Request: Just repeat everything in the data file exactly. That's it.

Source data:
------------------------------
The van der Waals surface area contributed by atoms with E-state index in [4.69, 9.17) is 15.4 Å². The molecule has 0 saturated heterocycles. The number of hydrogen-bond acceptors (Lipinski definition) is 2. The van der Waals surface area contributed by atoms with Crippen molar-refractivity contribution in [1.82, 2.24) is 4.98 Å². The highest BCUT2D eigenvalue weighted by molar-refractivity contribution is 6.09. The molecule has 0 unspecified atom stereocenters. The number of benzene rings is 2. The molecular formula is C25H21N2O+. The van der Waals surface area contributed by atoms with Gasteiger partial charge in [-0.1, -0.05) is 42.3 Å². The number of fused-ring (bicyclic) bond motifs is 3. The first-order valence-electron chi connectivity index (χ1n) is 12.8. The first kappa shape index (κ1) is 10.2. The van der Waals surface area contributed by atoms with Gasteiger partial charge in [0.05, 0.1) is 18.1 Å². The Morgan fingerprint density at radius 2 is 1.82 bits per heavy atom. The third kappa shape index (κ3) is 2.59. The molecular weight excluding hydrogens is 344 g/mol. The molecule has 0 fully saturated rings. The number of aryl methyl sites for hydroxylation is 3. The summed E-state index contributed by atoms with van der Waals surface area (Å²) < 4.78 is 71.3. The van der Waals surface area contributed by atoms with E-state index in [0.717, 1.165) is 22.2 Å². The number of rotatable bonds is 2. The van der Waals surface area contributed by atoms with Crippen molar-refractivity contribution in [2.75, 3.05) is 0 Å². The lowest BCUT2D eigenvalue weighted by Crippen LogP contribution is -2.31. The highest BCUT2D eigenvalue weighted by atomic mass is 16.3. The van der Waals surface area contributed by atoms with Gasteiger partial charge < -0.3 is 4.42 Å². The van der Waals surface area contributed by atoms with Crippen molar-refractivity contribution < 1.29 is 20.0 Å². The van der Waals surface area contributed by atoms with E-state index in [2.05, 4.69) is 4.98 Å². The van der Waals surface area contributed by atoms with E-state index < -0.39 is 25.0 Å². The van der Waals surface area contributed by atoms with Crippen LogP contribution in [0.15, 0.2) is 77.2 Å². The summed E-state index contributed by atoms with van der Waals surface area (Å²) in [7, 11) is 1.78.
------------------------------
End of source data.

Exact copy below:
The van der Waals surface area contributed by atoms with E-state index in [4.69, 9.17) is 15.4 Å². The molecule has 0 saturated heterocycles. The number of hydrogen-bond acceptors (Lipinski definition) is 2. The van der Waals surface area contributed by atoms with Crippen molar-refractivity contribution in [1.82, 2.24) is 4.98 Å². The highest BCUT2D eigenvalue weighted by molar-refractivity contribution is 6.09. The molecule has 0 unspecified atom stereocenters. The number of benzene rings is 2. The molecular formula is C25H21N2O+. The van der Waals surface area contributed by atoms with Gasteiger partial charge in [-0.1, -0.05) is 42.3 Å². The number of fused-ring (bicyclic) bond motifs is 3. The first-order valence-electron chi connectivity index (χ1n) is 12.8. The first kappa shape index (κ1) is 10.2. The van der Waals surface area contributed by atoms with Gasteiger partial charge in [0.05, 0.1) is 18.1 Å². The Morgan fingerprint density at radius 2 is 1.82 bits per heavy atom. The third kappa shape index (κ3) is 2.59. The molecular weight excluding hydrogens is 344 g/mol. The molecule has 0 fully saturated rings. The number of aryl methyl sites for hydroxylation is 3. The summed E-state index contributed by atoms with van der Waals surface area (Å²) < 4.78 is 71.3. The van der Waals surface area contributed by atoms with E-state index in [0.717, 1.165) is 22.2 Å². The number of rotatable bonds is 2. The van der Waals surface area contributed by atoms with Crippen molar-refractivity contribution in [2.75, 3.05) is 0 Å². The lowest BCUT2D eigenvalue weighted by Crippen LogP contribution is -2.31. The highest BCUT2D eigenvalue weighted by atomic mass is 16.3. The van der Waals surface area contributed by atoms with Gasteiger partial charge < -0.3 is 4.42 Å². The van der Waals surface area contributed by atoms with Crippen molar-refractivity contribution < 1.29 is 20.0 Å². The van der Waals surface area contributed by atoms with E-state index in [2.05, 4.69) is 4.98 Å². The van der Waals surface area contributed by atoms with E-state index < -0.39 is 25.0 Å². The van der Waals surface area contributed by atoms with Crippen LogP contribution in [0.15, 0.2) is 77.2 Å². The summed E-state index contributed by atoms with van der Waals surface area (Å²) in [7, 11) is 1.78.